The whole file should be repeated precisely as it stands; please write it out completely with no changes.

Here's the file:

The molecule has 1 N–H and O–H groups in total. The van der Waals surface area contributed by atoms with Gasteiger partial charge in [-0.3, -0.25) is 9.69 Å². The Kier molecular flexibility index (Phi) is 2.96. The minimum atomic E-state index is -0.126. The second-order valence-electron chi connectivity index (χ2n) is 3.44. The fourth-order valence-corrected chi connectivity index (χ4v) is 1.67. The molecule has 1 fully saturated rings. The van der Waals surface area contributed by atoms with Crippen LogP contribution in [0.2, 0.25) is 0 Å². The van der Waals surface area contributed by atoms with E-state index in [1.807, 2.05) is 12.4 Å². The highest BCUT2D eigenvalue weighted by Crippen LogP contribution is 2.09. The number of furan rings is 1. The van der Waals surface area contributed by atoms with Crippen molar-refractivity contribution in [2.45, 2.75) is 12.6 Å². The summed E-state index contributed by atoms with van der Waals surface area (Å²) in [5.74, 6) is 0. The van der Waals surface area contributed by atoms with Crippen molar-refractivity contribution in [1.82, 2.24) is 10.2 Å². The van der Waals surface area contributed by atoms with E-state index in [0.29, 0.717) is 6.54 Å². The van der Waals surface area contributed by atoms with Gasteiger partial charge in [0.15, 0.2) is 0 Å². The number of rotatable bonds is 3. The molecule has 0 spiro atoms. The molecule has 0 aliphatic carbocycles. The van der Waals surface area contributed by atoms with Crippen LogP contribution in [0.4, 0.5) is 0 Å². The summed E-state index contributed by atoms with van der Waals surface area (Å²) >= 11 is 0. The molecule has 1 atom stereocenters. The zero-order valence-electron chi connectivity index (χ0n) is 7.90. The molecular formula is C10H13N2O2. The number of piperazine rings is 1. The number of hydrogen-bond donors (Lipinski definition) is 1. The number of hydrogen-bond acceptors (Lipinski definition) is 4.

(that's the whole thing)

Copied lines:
The molecule has 1 N–H and O–H groups in total. The van der Waals surface area contributed by atoms with Gasteiger partial charge in [-0.3, -0.25) is 9.69 Å². The Kier molecular flexibility index (Phi) is 2.96. The minimum atomic E-state index is -0.126. The second-order valence-electron chi connectivity index (χ2n) is 3.44. The fourth-order valence-corrected chi connectivity index (χ4v) is 1.67. The molecule has 1 fully saturated rings. The van der Waals surface area contributed by atoms with Crippen LogP contribution in [0.2, 0.25) is 0 Å². The van der Waals surface area contributed by atoms with E-state index in [1.807, 2.05) is 12.4 Å². The highest BCUT2D eigenvalue weighted by Crippen LogP contribution is 2.09. The number of furan rings is 1. The van der Waals surface area contributed by atoms with Crippen molar-refractivity contribution in [2.45, 2.75) is 12.6 Å². The summed E-state index contributed by atoms with van der Waals surface area (Å²) in [5.74, 6) is 0. The van der Waals surface area contributed by atoms with Crippen molar-refractivity contribution in [1.82, 2.24) is 10.2 Å². The van der Waals surface area contributed by atoms with E-state index in [0.29, 0.717) is 6.54 Å². The van der Waals surface area contributed by atoms with Gasteiger partial charge in [0.15, 0.2) is 0 Å². The number of rotatable bonds is 3. The molecule has 0 spiro atoms. The molecule has 0 aliphatic carbocycles. The van der Waals surface area contributed by atoms with Crippen LogP contribution in [0.4, 0.5) is 0 Å². The summed E-state index contributed by atoms with van der Waals surface area (Å²) >= 11 is 0. The molecule has 1 atom stereocenters. The zero-order valence-electron chi connectivity index (χ0n) is 7.90. The molecular formula is C10H13N2O2. The number of piperazine rings is 1. The number of hydrogen-bond donors (Lipinski definition) is 1. The number of hydrogen-bond acceptors (Lipinski definition) is 4.